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China Claims Success in Child Trafficking Crackdown

October 29, 2009 08:00 AM
by findingDulcinea Staff
China announced that it found 2,000 kidnapped children in the last seven months as part of a campaign to combat the country’s booming child trafficking market.

China Launches Web Site to Identify Recovered Children

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Chinese police claimed Tuesday that they have recovered 2,008 kidnapped children since April, when it launched a concerted campaign to address China’s widespread child trafficking problem. The announcement was made as part of a launch of the Ministry of Public Security's “Babies Looking for Home” Web site, which displays pictures of children who have yet to be reunited with their families.

Background: Child trafficking in China

Thousands of Chinese children, primarily those of poor farmers and migrant workers, are trafficked every year in China. The Chinese government estimates that the number of children is 10,000 a year, but the U.S. State Department Trafficking in Persons says it’s 20,000 and some estimates put it as high as 70,000. They are usually kidnapped, though many children are also purchased from desperate parents that can't afford to raise their children.

The child trafficking market thrives due in large part to China’s birth control policy, which allows most parents to have only one child. Boys are at a premium and can be sold for as much as $6,000, according to the BBC’s Quentin Sommerville. They are sought by parents of a girl that want a boy to carry on the family name, or by people that want to use the child for manual labor.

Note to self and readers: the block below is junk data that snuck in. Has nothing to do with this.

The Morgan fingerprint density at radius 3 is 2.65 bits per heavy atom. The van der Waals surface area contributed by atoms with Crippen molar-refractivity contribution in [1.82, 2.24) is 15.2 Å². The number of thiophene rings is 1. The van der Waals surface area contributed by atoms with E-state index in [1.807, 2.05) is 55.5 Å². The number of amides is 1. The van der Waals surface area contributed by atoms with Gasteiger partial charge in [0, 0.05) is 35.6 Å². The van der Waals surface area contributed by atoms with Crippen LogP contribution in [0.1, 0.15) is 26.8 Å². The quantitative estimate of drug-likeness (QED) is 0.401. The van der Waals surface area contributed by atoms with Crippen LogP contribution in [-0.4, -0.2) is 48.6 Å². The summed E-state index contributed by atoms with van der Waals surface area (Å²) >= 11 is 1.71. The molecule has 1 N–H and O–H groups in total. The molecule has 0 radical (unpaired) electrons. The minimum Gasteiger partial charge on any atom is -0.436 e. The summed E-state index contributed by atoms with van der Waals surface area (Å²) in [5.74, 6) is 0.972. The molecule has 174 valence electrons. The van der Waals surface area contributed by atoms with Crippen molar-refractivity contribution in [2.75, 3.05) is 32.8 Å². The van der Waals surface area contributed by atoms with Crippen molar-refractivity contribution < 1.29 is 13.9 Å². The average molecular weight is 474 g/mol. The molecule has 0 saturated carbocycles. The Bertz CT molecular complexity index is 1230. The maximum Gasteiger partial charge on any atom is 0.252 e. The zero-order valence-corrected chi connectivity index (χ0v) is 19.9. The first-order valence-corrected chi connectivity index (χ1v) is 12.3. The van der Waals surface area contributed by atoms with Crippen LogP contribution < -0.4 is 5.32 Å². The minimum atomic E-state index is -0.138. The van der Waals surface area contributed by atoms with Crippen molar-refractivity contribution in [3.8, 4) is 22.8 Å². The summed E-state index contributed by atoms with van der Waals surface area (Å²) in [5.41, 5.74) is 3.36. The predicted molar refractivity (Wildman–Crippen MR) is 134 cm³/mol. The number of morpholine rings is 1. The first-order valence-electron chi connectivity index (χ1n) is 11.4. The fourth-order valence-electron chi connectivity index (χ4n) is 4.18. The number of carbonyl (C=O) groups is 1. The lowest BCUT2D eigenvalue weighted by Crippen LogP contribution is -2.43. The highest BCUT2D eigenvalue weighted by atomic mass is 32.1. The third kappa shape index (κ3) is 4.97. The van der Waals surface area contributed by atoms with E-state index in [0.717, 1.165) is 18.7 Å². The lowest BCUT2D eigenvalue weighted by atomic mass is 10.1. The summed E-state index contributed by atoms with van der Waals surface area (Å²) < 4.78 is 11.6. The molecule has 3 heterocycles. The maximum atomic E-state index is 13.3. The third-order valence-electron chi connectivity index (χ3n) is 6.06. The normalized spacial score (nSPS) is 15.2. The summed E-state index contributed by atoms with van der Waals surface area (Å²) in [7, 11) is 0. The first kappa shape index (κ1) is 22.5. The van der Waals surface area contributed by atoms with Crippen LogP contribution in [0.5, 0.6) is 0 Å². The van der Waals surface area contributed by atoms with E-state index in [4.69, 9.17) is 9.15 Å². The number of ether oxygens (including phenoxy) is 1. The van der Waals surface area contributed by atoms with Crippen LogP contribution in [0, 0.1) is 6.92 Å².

There is also a market for girls that can be sold as brides. The Times of London reports that some estimates put the number of children and young women abducted every year at 20,000.

The parents of kidnapped children have criticized Chinese authorities for not doing enough to combat kidnapping. According to Reuters, local police are often “indifferent” and “callous” when approached with a missing child case. This problem is made worse by a legal system that rarely punishes offenders.

More often, the Chinese media neglects child kidnapping altogether. As a result, many parents don’t realize the danger their children are in, and don’t supervise children as closely as they should.

A few years ago, frustrated with the lack of government support, parents created the Web site Baby Come Home, an online meeting place where they could post photos, share stories and get help finding their children.

Zheng Chunzhong, a baker in China’s Dongguan province, founded an advocacy group to combat child abduction as well as government apathy. Zheng, whose son was kidnapped in 2003, recently demonstrated outside a government building with 200 other parents. Zheng told Reuters that local police are “too embarrassed” by the volume of cases to inform their superiors. 

The Chinese government began a serious crackdown on kidnapping last spring. It created a DNA database to store the DNA of parents of kidnapped children, recovered children and “children of unknown identity who beg on the streets.”

Related Topic: Kidnapping clouds international adoption

In February 1999, in the South Indian state of Tamil Nadu, Sivagama and Nageshwar Rao’s son, Subash, was stolen, sold and sent abroad. His parents gave up the two huts they’d inherited, moved to a concrete one-room house and took their daughter out of school, all so they could pay investigators to find their son.
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